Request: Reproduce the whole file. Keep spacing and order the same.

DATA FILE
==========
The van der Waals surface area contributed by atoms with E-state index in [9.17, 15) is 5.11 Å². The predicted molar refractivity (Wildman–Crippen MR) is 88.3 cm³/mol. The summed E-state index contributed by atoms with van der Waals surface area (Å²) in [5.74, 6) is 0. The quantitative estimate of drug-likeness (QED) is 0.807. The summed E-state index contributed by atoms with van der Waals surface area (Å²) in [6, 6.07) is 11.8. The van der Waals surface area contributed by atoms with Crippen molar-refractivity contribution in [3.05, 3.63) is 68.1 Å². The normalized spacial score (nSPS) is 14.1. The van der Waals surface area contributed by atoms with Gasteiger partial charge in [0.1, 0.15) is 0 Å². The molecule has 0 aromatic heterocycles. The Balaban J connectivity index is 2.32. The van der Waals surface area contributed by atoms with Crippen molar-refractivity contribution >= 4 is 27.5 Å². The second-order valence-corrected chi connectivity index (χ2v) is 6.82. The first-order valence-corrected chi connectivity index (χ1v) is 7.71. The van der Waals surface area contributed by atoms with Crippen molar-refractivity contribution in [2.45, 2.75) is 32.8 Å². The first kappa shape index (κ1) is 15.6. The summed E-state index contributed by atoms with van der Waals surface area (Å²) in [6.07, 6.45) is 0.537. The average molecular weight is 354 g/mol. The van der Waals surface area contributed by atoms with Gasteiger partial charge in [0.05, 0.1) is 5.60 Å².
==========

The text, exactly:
The van der Waals surface area contributed by atoms with E-state index in [9.17, 15) is 5.11 Å². The predicted molar refractivity (Wildman–Crippen MR) is 88.3 cm³/mol. The summed E-state index contributed by atoms with van der Waals surface area (Å²) in [5.74, 6) is 0. The quantitative estimate of drug-likeness (QED) is 0.807. The summed E-state index contributed by atoms with van der Waals surface area (Å²) in [6, 6.07) is 11.8. The van der Waals surface area contributed by atoms with Crippen molar-refractivity contribution in [3.05, 3.63) is 68.1 Å². The normalized spacial score (nSPS) is 14.1. The van der Waals surface area contributed by atoms with Gasteiger partial charge in [0.1, 0.15) is 0 Å². The molecule has 0 aromatic heterocycles. The Balaban J connectivity index is 2.32. The van der Waals surface area contributed by atoms with Crippen molar-refractivity contribution >= 4 is 27.5 Å². The second-order valence-corrected chi connectivity index (χ2v) is 6.82. The first-order valence-corrected chi connectivity index (χ1v) is 7.71. The van der Waals surface area contributed by atoms with Crippen molar-refractivity contribution in [2.45, 2.75) is 32.8 Å². The first kappa shape index (κ1) is 15.6. The summed E-state index contributed by atoms with van der Waals surface area (Å²) in [6.07, 6.45) is 0.537. The average molecular weight is 354 g/mol. The van der Waals surface area contributed by atoms with Gasteiger partial charge in [0.05, 0.1) is 5.60 Å².